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It was interesting coming back to Moz after Zim. The people on the bus were VERY distrustful of Mozambicans. When we arrived at the border post, they announced that Mozambique was a dangerous place full of thieves, and that we shouldn’t take money or valuables off the bus. Funnily enough, Caitlin and I felt relief coming back to Mozambique. There was a lot more trash though as soon as you crossed the border…

We managed to catch a ride from Tete city to Angonia where we spent a few days at the IFP and even went into the English class. It was fun to see how Tania teaches her class compared to us. After, I spent a day in Zobue before making my way across the dreaded Malawi back to Niassa. In my opinion, Malawi is a beautiful country that is best appreciated from a private car and not public transport. I made it across Malawi to about 30km from the border on my own route by 3:30. The border closed at 6. I should have been at the border with plenty of time, right? Wrong. I got there right at 6pm because we had to wait for the minibus to fill up and then it broke down twice. Luckily the Mozambican border guards were awesome and let me across. I also managed to find a car pretty quickly that was going up north, so I made it to Massengulo in less than 2 hours.



I spent a few days in Massengulo, a pretty town a stones throw from Malawi, with Vanessa, a volunteer about to COS. We relaxed and cooked and watched movies. It was a nice welcome back to Mozambique. Finally I made my way back to Cuamba and the IFP. It was nice to be back and hear everyone shouting my name and greeting me again!

Being back in Cuamba has been great so far. We’ve got a new director who’s really cracking down on the unprofessionalism and corruption, which I think has been great. I’ve also organized my schedule so that I have Fridays off! My IFP students have been doing well in class and actively participating in our conversation club. Our highlight of last week was watching Youtube videos and playing Never Have I Ever (the switching chairs version). I found out my EGRA program has been continued by one of my JUNTOS kids, even though he has his own school and no help! I was incredibly touched when I found that out. I’ve also got my JUNTOS group ready to distribute mosquito nets next week and planning their English Theater play. My French class was happy to see me, telling me, “Madame Sama, we missed your smile!” when I walked through the door. They’ve also been very actively participating in French Club!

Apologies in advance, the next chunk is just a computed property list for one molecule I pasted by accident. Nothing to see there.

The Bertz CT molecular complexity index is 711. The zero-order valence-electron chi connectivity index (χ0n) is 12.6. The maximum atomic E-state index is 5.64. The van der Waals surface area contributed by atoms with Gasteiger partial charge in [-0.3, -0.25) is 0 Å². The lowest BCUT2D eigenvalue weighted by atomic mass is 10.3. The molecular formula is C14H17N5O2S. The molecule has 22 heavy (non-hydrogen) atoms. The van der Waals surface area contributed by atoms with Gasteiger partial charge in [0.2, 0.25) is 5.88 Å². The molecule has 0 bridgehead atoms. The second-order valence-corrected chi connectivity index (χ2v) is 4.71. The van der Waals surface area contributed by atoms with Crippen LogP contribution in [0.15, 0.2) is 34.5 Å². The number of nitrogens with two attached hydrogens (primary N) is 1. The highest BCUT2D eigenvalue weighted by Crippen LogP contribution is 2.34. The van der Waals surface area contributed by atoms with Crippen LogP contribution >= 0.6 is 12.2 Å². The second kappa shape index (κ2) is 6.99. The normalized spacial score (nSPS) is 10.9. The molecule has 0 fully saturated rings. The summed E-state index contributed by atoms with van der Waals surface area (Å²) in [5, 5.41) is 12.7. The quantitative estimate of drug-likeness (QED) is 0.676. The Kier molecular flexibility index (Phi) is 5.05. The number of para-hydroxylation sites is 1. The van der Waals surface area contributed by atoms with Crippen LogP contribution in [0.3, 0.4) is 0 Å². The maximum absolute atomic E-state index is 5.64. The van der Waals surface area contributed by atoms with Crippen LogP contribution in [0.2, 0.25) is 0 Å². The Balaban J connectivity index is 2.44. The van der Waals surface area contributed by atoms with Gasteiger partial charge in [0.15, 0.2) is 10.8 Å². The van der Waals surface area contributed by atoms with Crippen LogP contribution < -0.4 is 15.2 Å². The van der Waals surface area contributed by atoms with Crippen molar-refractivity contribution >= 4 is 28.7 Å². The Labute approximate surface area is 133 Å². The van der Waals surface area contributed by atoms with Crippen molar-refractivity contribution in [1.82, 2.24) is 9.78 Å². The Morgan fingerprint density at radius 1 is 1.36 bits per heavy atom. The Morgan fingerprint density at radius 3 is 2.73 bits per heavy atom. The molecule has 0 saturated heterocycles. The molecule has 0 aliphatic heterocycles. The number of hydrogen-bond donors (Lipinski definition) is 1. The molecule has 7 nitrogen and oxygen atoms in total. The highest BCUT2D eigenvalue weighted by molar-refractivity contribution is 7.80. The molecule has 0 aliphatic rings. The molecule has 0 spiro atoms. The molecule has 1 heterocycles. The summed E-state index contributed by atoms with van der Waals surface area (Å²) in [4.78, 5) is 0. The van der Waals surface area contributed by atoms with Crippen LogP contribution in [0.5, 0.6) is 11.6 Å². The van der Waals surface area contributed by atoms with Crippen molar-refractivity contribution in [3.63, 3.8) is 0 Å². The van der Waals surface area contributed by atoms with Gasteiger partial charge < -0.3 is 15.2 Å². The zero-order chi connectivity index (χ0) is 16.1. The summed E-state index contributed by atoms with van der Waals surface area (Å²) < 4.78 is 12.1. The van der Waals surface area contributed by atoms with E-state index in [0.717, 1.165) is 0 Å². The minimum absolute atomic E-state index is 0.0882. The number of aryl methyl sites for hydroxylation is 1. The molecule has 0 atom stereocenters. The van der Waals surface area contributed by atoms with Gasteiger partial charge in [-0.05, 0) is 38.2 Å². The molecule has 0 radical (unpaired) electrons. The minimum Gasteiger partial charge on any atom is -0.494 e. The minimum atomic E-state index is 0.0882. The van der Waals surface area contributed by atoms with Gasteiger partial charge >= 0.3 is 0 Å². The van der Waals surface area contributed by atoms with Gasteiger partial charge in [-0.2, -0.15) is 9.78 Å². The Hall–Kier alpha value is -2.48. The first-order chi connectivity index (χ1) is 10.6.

This month I also started observing my students in their student teaching! I’m at a new school this year—Maguiguane Primary School—Observing 9 of my students. They have 40-60 students in their classes, but at this school they actually have desks and full chalkboards. My students are still figuring things out, especially classroom management. Turns out all of the windows are broken and some teachers don’t come to class, which means that a lot of kids will either be running past the classroom making a lot of noise or else standing at the (nonexistent) window making comments about the makunha in the classroom. They’re doing a pretty good job in general though, and I’m excited to see how things progress!

One of my students teaching

One of my students teaching

I’ll be heading home next week for 11 days for wedding and birthday festivities, yikes! I don’t know how I’m going to react to being back in the states, and I’m actually pretty nervous. People at home should be ready for me and my changes, including but not limited to me stating the obvious, being amazed by simple things like laundry machines and hot showers, not showing my legs above the knee, being more blunt than normal, and wearing a sweatshirt in 75 degree weather. Get ready, USA!

French word of the day: Une pêche- a peach. We’re watching a video where they talk about peaches.

Portuguese word of the day: a média- the mean or average. All my students want to know their média for the trimester.

Makua word of the day: ovoreiha- to get sick

JUNTOS Workshop and Other Fun Things

“Tell me and I forget. Teach me and I may remember. Involve me and I learn.” –Benjamin Franklin

Life has been busy and stressful for me recently. Last weekend (my birthday weekend!) we had our JUNTOS workshop. As the Niassa JUNTOS coordinator, I was in charge of planning and running the workshop, which has been quite the experience!

We decided to have our workshop in Metangula, my favorite town in Mozambique. It is right on Lake Niassa and has mountains which come right to the edge of the lake. Beautiful! To get there, however, is a full day of traveling for me. I left my house at 5:30am to get a ride. Unfortunately the car broke down, so I ended up getting into Lichinga around 5:30pm, about 5 hours later than I had expected. Luckily, my replacement coordinator and another volunteer were there to do all the printing and buying of materials! That night I stayed at a volunteer house in Nomba. The view was beautiful, but it was really cold!

Metangula is gorgeous!

Metangula is gorgeous!